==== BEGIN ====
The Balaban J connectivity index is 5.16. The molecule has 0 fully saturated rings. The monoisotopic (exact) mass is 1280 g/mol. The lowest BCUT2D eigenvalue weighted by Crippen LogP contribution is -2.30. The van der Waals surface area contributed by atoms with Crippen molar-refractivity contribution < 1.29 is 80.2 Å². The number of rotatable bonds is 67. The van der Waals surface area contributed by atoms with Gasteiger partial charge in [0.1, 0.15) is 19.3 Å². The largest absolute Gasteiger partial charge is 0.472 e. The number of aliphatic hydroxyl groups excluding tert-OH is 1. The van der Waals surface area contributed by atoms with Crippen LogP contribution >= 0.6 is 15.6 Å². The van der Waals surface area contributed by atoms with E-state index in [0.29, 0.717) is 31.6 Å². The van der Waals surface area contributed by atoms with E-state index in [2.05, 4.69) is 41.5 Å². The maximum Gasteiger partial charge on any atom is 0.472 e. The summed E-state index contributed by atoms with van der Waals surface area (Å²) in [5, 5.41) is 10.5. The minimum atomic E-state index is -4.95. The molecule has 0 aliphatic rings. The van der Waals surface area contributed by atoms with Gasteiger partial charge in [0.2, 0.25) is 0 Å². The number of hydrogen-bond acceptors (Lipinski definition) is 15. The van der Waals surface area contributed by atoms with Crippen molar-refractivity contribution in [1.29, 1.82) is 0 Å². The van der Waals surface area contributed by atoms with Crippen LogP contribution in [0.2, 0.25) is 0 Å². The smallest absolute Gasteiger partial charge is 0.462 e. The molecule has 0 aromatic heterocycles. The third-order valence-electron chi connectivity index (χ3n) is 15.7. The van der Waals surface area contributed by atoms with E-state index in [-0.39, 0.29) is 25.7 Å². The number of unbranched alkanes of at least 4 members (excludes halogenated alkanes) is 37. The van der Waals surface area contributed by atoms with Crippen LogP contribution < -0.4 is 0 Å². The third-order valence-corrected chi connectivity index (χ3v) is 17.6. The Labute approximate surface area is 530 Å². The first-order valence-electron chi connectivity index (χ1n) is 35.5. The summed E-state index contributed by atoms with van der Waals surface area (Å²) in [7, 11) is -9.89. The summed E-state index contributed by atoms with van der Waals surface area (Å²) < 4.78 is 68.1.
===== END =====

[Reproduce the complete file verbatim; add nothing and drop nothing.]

The Balaban J connectivity index is 5.16. The molecule has 0 fully saturated rings. The monoisotopic (exact) mass is 1280 g/mol. The lowest BCUT2D eigenvalue weighted by Crippen LogP contribution is -2.30. The van der Waals surface area contributed by atoms with Crippen molar-refractivity contribution < 1.29 is 80.2 Å². The number of rotatable bonds is 67. The van der Waals surface area contributed by atoms with Gasteiger partial charge in [0.1, 0.15) is 19.3 Å². The largest absolute Gasteiger partial charge is 0.472 e. The number of aliphatic hydroxyl groups excluding tert-OH is 1. The van der Waals surface area contributed by atoms with Crippen LogP contribution >= 0.6 is 15.6 Å². The van der Waals surface area contributed by atoms with E-state index in [0.29, 0.717) is 31.6 Å². The van der Waals surface area contributed by atoms with E-state index in [2.05, 4.69) is 41.5 Å². The maximum Gasteiger partial charge on any atom is 0.472 e. The summed E-state index contributed by atoms with van der Waals surface area (Å²) in [5, 5.41) is 10.5. The minimum atomic E-state index is -4.95. The molecule has 0 aliphatic rings. The van der Waals surface area contributed by atoms with Gasteiger partial charge in [0.2, 0.25) is 0 Å². The number of hydrogen-bond acceptors (Lipinski definition) is 15. The van der Waals surface area contributed by atoms with Crippen molar-refractivity contribution in [1.29, 1.82) is 0 Å². The van der Waals surface area contributed by atoms with Crippen LogP contribution in [0.2, 0.25) is 0 Å². The smallest absolute Gasteiger partial charge is 0.462 e. The molecule has 0 aromatic heterocycles. The third-order valence-electron chi connectivity index (χ3n) is 15.7. The van der Waals surface area contributed by atoms with E-state index in [-0.39, 0.29) is 25.7 Å². The number of unbranched alkanes of at least 4 members (excludes halogenated alkanes) is 37. The van der Waals surface area contributed by atoms with Crippen LogP contribution < -0.4 is 0 Å². The third-order valence-corrected chi connectivity index (χ3v) is 17.6. The Labute approximate surface area is 530 Å². The first-order valence-electron chi connectivity index (χ1n) is 35.5. The summed E-state index contributed by atoms with van der Waals surface area (Å²) in [7, 11) is -9.89. The summed E-state index contributed by atoms with van der Waals surface area (Å²) < 4.78 is 68.1.